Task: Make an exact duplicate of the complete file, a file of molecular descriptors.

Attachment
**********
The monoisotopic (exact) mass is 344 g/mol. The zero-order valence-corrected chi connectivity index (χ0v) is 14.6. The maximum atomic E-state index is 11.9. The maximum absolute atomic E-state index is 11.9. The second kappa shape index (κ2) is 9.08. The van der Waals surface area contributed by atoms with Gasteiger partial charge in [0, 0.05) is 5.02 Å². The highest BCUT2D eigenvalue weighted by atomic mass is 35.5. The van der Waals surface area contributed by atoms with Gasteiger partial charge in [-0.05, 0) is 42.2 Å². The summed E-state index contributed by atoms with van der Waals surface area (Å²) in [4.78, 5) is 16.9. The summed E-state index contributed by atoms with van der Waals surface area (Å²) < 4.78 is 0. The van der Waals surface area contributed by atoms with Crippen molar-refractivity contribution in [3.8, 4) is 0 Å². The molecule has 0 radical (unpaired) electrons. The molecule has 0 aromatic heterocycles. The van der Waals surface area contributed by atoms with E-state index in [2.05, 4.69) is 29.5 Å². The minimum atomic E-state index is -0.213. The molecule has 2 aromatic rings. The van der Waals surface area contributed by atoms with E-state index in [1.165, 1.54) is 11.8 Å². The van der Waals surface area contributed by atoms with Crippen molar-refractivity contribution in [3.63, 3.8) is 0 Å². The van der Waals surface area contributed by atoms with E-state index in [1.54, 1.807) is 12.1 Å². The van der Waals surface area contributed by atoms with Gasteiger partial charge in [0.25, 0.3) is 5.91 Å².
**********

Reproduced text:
The monoisotopic (exact) mass is 344 g/mol. The zero-order valence-corrected chi connectivity index (χ0v) is 14.6. The maximum atomic E-state index is 11.9. The maximum absolute atomic E-state index is 11.9. The second kappa shape index (κ2) is 9.08. The van der Waals surface area contributed by atoms with Gasteiger partial charge in [0, 0.05) is 5.02 Å². The highest BCUT2D eigenvalue weighted by atomic mass is 35.5. The van der Waals surface area contributed by atoms with Gasteiger partial charge in [-0.05, 0) is 42.2 Å². The summed E-state index contributed by atoms with van der Waals surface area (Å²) in [4.78, 5) is 16.9. The summed E-state index contributed by atoms with van der Waals surface area (Å²) < 4.78 is 0. The van der Waals surface area contributed by atoms with Crippen molar-refractivity contribution in [3.8, 4) is 0 Å². The molecule has 0 radical (unpaired) electrons. The molecule has 0 aromatic heterocycles. The van der Waals surface area contributed by atoms with E-state index in [2.05, 4.69) is 29.5 Å². The minimum atomic E-state index is -0.213. The molecule has 2 aromatic rings. The van der Waals surface area contributed by atoms with E-state index in [1.165, 1.54) is 11.8 Å². The van der Waals surface area contributed by atoms with Crippen molar-refractivity contribution in [3.63, 3.8) is 0 Å². The van der Waals surface area contributed by atoms with E-state index in [1.54, 1.807) is 12.1 Å². The van der Waals surface area contributed by atoms with Gasteiger partial charge in [0.25, 0.3) is 5.91 Å².